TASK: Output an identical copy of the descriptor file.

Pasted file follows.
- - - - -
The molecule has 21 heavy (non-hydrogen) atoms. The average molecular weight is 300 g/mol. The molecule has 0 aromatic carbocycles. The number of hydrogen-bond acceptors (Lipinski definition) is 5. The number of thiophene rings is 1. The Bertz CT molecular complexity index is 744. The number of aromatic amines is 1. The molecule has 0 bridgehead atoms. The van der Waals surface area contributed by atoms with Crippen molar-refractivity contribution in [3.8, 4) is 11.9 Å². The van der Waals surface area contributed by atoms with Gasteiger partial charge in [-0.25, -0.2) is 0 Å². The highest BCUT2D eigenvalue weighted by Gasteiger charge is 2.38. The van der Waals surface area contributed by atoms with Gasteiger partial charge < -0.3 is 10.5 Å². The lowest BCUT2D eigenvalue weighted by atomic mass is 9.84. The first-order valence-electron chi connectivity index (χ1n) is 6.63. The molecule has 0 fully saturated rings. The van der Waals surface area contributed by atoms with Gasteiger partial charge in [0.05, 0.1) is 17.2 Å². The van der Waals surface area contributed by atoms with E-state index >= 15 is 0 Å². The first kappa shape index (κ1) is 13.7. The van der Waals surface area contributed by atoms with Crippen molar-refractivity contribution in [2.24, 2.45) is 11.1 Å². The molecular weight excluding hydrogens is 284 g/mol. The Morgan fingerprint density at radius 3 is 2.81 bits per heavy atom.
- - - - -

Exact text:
The molecule has 21 heavy (non-hydrogen) atoms. The average molecular weight is 300 g/mol. The molecule has 0 aromatic carbocycles. The number of hydrogen-bond acceptors (Lipinski definition) is 5. The number of thiophene rings is 1. The Bertz CT molecular complexity index is 744. The number of aromatic amines is 1. The molecule has 0 bridgehead atoms. The van der Waals surface area contributed by atoms with Crippen molar-refractivity contribution in [3.8, 4) is 11.9 Å². The van der Waals surface area contributed by atoms with Gasteiger partial charge in [-0.25, -0.2) is 0 Å². The highest BCUT2D eigenvalue weighted by Gasteiger charge is 2.38. The van der Waals surface area contributed by atoms with Gasteiger partial charge < -0.3 is 10.5 Å². The lowest BCUT2D eigenvalue weighted by atomic mass is 9.84. The first-order valence-electron chi connectivity index (χ1n) is 6.63. The molecule has 0 fully saturated rings. The van der Waals surface area contributed by atoms with Gasteiger partial charge in [0.05, 0.1) is 17.2 Å². The van der Waals surface area contributed by atoms with E-state index >= 15 is 0 Å². The first kappa shape index (κ1) is 13.7. The van der Waals surface area contributed by atoms with Crippen molar-refractivity contribution in [2.24, 2.45) is 11.1 Å². The molecular weight excluding hydrogens is 284 g/mol. The Morgan fingerprint density at radius 3 is 2.81 bits per heavy atom.